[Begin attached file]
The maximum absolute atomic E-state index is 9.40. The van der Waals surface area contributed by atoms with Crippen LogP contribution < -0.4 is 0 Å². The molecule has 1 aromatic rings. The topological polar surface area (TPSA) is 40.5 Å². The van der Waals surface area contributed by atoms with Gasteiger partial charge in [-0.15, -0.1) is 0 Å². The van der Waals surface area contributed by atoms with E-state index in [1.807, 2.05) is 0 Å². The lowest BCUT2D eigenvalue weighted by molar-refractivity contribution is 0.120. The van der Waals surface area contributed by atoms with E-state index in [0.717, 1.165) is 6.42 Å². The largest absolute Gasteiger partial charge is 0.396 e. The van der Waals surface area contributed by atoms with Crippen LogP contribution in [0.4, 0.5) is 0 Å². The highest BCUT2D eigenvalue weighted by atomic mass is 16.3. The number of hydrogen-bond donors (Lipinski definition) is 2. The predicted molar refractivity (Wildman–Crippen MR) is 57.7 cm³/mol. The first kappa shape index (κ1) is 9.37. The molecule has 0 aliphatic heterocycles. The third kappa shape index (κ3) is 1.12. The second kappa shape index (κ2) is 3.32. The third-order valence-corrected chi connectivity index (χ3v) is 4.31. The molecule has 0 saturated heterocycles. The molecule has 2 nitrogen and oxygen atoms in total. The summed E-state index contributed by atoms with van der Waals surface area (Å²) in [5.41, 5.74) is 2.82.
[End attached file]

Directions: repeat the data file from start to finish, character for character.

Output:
The maximum absolute atomic E-state index is 9.40. The van der Waals surface area contributed by atoms with Crippen LogP contribution < -0.4 is 0 Å². The molecule has 1 aromatic rings. The topological polar surface area (TPSA) is 40.5 Å². The van der Waals surface area contributed by atoms with Gasteiger partial charge in [-0.15, -0.1) is 0 Å². The van der Waals surface area contributed by atoms with E-state index in [1.807, 2.05) is 0 Å². The lowest BCUT2D eigenvalue weighted by molar-refractivity contribution is 0.120. The van der Waals surface area contributed by atoms with E-state index in [0.717, 1.165) is 6.42 Å². The largest absolute Gasteiger partial charge is 0.396 e. The van der Waals surface area contributed by atoms with Crippen LogP contribution in [0.4, 0.5) is 0 Å². The highest BCUT2D eigenvalue weighted by atomic mass is 16.3. The number of hydrogen-bond donors (Lipinski definition) is 2. The predicted molar refractivity (Wildman–Crippen MR) is 57.7 cm³/mol. The first kappa shape index (κ1) is 9.37. The molecule has 0 aliphatic heterocycles. The third kappa shape index (κ3) is 1.12. The second kappa shape index (κ2) is 3.32. The third-order valence-corrected chi connectivity index (χ3v) is 4.31. The molecule has 0 saturated heterocycles. The molecule has 2 nitrogen and oxygen atoms in total. The summed E-state index contributed by atoms with van der Waals surface area (Å²) in [5.41, 5.74) is 2.82.